The autobiographic commentary seen throughout Mach-Hommy’s 19th studio album, Balens Cho (Hot Candles), culminates together into a powerful display of the New Jersey rapper’s painstaking journey towards personal growth and understatement of our sick and complicated world. In 13 tracks that span for a brief 24 minutes, the underground hip-hop icon enlightens us through his own tragedies and triumphs in a calculated attempt to draw attention towards often disregarded principles that are laid right below our noses. As all Mach records, he dedicates a sizable portion of the lp’s subject matter to address the corruption within his family’s birthplace, Hati. In his acknowledgments through lyrical jabs and skits like “La Deuxième” and “La Prèmiere Bougie,” the twisted leadership and uninhabitable conditions seen in Mach’s native country masterfully tie in with the personal side of his writing, tying together such stories as the one seen on “Wooden Nickels,” which focuses on the trouble-filled journey Hommy’s own father faced while saving his family and friends from a life of misery and suffering in Hati. Presenting these opposite streams of thought and connecting them together to further convey the record’s core narratives, Mach’s calculated genius pays off some of its most rewarding dividends.
Through his grim vocals, unforgiving flow, and genius lyrical craftsmanship, Hommy’s series of grim tales may be direct in their focus yet are vast in their profound exploration. Whether he is priding himself on his resilience and ability to destroy the fishbowl of life on “Labou,” or how man changes in the face of hostility on “Traditional,” the storytelling seen on this record is some of Mach’s topically richest and most narratively empowering. Already referenced, the layered anthem depicting the true meaning of a generational curse, “Wooden Nickels”s harrowing story depicting Mach’s family history and all they have lost for him to forgo the life he has is truly painful as it highlights what makes this record arguably his most emotional. Its storytelling is so damaging to the soul, yet the mood of the track is ultimately emotionless due to the chiseled heart of Hommy, which is reflected through his phantom-like presence. There’s something so intriguingly terrifying about hearing the New Jersey rappers torn soul thank his family to the best of his abilities, but as a result of their sufferings, feels his bloodline will always be stuck in the same hole as it continues to get more and more dirt thrown in it. With thoughtful and passionate storytelling seen all throughout this project, Mach-Hommy’s actual pain becomes more visible than it has ever been.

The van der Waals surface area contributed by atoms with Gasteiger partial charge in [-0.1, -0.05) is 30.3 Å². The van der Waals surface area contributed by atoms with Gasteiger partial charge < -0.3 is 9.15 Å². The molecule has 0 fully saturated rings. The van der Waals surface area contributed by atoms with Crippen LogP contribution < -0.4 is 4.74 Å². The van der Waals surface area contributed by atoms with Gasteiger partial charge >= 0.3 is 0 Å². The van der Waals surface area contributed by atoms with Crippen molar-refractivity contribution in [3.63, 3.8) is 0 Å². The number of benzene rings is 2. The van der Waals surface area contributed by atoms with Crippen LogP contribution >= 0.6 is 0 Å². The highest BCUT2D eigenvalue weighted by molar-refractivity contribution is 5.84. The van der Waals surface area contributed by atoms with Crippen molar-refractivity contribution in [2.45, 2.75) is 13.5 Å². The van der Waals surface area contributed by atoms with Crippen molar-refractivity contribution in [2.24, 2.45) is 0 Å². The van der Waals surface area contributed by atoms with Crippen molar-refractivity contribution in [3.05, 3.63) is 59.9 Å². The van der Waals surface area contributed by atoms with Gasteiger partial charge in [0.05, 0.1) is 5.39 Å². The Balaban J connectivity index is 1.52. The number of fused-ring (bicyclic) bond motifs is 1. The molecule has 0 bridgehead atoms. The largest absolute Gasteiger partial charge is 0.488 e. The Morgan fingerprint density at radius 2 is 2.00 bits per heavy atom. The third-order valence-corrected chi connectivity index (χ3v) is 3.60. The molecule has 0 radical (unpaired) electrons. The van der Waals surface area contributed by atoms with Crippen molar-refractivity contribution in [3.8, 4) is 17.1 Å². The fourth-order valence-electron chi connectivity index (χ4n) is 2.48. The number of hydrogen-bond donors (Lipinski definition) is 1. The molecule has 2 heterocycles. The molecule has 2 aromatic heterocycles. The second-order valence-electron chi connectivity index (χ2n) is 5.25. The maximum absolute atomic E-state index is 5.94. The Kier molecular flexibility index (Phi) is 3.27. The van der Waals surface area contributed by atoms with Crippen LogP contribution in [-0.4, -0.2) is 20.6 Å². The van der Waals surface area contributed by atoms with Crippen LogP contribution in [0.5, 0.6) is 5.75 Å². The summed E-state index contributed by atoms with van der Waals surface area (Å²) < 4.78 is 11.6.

Bringing these concepts to life over a soundscape that’s much more elegant and jazzy than his usual sonic pallet, the faceless rapper’s empowering words are accompanied by a score that is both innovative to Mach’s arsenal and beautifully sounding. From the horn playing to the distorted vocal loops, the instrumentals seen here are unpredictable and well fitted to every tone Hommy attempts to set. Showing Balens Cho’s production ability at its pinnacle, the track “Separation of the Sheep and the Goats” masterfully embodies what makes the production so great with its off-kilter vocal sample and fusions of jazz in the background. All in all, the sonic climaxes and picture painting add a whole other layer to this already vastly detailed project.
Closing out the album and bringing Mach’s ideas to a close, the grand finale, “Self Luh,” is hands down the album’s most decisive moment with its angelic atmosphere and illusive lyrics centered around appreciating the gift of ourselves. In all of the world’s complications, Mach takes such a simple approach as he teaches listeners to respect their bodies and its vital functions. In such a simplified way of narrating, Mach brings the track full circle with the rest of the record as he poses the question and thought of how we are trained as a society to harm our bodies and minds. Building up this idea, Mach poses the question that if we cant take care of ourselves, how are we supposed to help each other? Concluding the album on a track that’s so simple yet so layered, the project’s core themes regarding the inner meaning and societal defiance come full circle in this one of a kind closer.
The fact that in a mere 24 minutes, Mach’s able to formulate an experience that’s one of the most thought provoking of the decade so far, he’s easily solidified himself a frontrunner for 2021s rapper of the year. As opposed to his more chaotic and in your face Griselda records return, Pray For Hati, Balens Cho thrives due to its rare emotional display that flips the New Jersey mc’s persona into a new light while still remaining consistent with his flagship aroma. From the profound writing he bleeds his heart out to invoke to the beautiful soundscape and calculated use of skits, I would go as far as to say that Balens Cho may be Mach-Hommy’s best album to date.
Top 5 Songs:
- Self Luh
- Lajan Sal
- Wooden Nickels
- Separation of the Sheep and the Goats
Written By: Mr. Fantastic